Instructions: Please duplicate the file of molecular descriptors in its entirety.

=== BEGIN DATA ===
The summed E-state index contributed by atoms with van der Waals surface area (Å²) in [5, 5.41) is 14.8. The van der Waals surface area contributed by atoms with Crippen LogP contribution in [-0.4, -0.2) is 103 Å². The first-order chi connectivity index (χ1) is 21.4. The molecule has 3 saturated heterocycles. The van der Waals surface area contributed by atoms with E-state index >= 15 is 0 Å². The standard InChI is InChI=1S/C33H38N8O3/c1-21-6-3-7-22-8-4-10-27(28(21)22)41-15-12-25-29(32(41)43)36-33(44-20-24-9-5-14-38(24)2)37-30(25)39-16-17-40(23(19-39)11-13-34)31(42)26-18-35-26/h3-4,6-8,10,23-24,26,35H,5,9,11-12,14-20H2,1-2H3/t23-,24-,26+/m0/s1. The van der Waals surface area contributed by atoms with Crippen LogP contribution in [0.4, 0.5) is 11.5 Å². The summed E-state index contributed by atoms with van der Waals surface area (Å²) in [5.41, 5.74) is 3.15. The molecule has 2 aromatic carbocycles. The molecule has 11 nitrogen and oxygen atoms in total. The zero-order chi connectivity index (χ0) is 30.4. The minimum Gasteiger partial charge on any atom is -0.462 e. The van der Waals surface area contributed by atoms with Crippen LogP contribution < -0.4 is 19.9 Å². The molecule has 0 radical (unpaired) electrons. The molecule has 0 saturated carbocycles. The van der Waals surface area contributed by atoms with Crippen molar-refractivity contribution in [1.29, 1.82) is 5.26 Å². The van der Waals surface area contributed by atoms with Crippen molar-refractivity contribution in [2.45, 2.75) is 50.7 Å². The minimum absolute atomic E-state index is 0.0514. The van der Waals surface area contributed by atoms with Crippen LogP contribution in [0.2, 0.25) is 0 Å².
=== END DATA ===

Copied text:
The summed E-state index contributed by atoms with van der Waals surface area (Å²) in [5, 5.41) is 14.8. The van der Waals surface area contributed by atoms with Crippen LogP contribution in [-0.4, -0.2) is 103 Å². The first-order chi connectivity index (χ1) is 21.4. The molecule has 3 saturated heterocycles. The van der Waals surface area contributed by atoms with E-state index >= 15 is 0 Å². The standard InChI is InChI=1S/C33H38N8O3/c1-21-6-3-7-22-8-4-10-27(28(21)22)41-15-12-25-29(32(41)43)36-33(44-20-24-9-5-14-38(24)2)37-30(25)39-16-17-40(23(19-39)11-13-34)31(42)26-18-35-26/h3-4,6-8,10,23-24,26,35H,5,9,11-12,14-20H2,1-2H3/t23-,24-,26+/m0/s1. The van der Waals surface area contributed by atoms with Crippen LogP contribution in [0.4, 0.5) is 11.5 Å². The summed E-state index contributed by atoms with van der Waals surface area (Å²) in [5.41, 5.74) is 3.15. The molecule has 2 aromatic carbocycles. The molecule has 11 nitrogen and oxygen atoms in total. The zero-order chi connectivity index (χ0) is 30.4. The minimum Gasteiger partial charge on any atom is -0.462 e. The van der Waals surface area contributed by atoms with Crippen LogP contribution < -0.4 is 19.9 Å². The molecule has 0 radical (unpaired) electrons. The molecule has 0 saturated carbocycles. The van der Waals surface area contributed by atoms with Crippen molar-refractivity contribution in [1.29, 1.82) is 5.26 Å². The van der Waals surface area contributed by atoms with Crippen molar-refractivity contribution in [2.45, 2.75) is 50.7 Å². The minimum absolute atomic E-state index is 0.0514. The van der Waals surface area contributed by atoms with Crippen LogP contribution in [0.2, 0.25) is 0 Å².